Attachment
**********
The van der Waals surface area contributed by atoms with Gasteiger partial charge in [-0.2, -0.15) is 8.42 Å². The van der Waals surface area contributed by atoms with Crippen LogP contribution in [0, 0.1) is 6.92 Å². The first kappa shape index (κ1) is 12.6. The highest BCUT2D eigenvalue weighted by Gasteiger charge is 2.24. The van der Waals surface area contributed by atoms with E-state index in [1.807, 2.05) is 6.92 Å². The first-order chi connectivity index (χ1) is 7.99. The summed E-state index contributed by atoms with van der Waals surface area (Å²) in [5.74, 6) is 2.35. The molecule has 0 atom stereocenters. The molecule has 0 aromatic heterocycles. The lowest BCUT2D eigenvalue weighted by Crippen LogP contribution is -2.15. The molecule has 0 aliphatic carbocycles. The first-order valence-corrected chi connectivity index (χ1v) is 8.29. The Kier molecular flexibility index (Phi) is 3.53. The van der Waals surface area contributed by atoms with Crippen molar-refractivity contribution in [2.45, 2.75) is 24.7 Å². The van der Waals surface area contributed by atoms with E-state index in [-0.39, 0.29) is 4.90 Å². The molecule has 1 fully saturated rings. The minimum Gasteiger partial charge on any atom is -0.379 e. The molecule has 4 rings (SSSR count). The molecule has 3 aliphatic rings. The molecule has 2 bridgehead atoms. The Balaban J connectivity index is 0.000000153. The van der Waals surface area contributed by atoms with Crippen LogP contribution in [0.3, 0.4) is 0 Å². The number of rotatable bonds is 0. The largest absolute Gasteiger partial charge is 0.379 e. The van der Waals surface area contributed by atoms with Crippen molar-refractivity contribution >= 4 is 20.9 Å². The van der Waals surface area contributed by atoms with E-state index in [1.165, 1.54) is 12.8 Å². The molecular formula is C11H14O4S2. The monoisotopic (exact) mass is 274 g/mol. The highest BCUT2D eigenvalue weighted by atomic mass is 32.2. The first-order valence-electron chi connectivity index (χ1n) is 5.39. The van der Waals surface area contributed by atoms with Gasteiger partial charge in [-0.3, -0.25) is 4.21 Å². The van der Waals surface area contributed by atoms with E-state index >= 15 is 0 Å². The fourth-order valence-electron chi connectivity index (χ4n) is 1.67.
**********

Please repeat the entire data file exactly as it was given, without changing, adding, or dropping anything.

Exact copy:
The van der Waals surface area contributed by atoms with Gasteiger partial charge in [-0.2, -0.15) is 8.42 Å². The van der Waals surface area contributed by atoms with Crippen LogP contribution in [0, 0.1) is 6.92 Å². The first kappa shape index (κ1) is 12.6. The highest BCUT2D eigenvalue weighted by Gasteiger charge is 2.24. The van der Waals surface area contributed by atoms with E-state index in [1.807, 2.05) is 6.92 Å². The first-order chi connectivity index (χ1) is 7.99. The summed E-state index contributed by atoms with van der Waals surface area (Å²) in [5.74, 6) is 2.35. The molecule has 0 atom stereocenters. The molecule has 0 aromatic heterocycles. The lowest BCUT2D eigenvalue weighted by Crippen LogP contribution is -2.15. The molecule has 0 aliphatic carbocycles. The first-order valence-corrected chi connectivity index (χ1v) is 8.29. The Kier molecular flexibility index (Phi) is 3.53. The van der Waals surface area contributed by atoms with Crippen molar-refractivity contribution in [2.45, 2.75) is 24.7 Å². The van der Waals surface area contributed by atoms with E-state index in [-0.39, 0.29) is 4.90 Å². The molecule has 1 fully saturated rings. The minimum Gasteiger partial charge on any atom is -0.379 e. The molecule has 4 rings (SSSR count). The molecule has 3 aliphatic rings. The molecule has 2 bridgehead atoms. The Balaban J connectivity index is 0.000000153. The van der Waals surface area contributed by atoms with Crippen LogP contribution in [0.3, 0.4) is 0 Å². The number of rotatable bonds is 0. The largest absolute Gasteiger partial charge is 0.379 e. The van der Waals surface area contributed by atoms with Crippen molar-refractivity contribution >= 4 is 20.9 Å². The van der Waals surface area contributed by atoms with E-state index in [1.165, 1.54) is 12.8 Å². The molecular formula is C11H14O4S2. The monoisotopic (exact) mass is 274 g/mol. The highest BCUT2D eigenvalue weighted by atomic mass is 32.2. The first-order valence-electron chi connectivity index (χ1n) is 5.39. The van der Waals surface area contributed by atoms with Gasteiger partial charge in [-0.3, -0.25) is 4.21 Å². The van der Waals surface area contributed by atoms with E-state index >= 15 is 0 Å². The fourth-order valence-electron chi connectivity index (χ4n) is 1.67.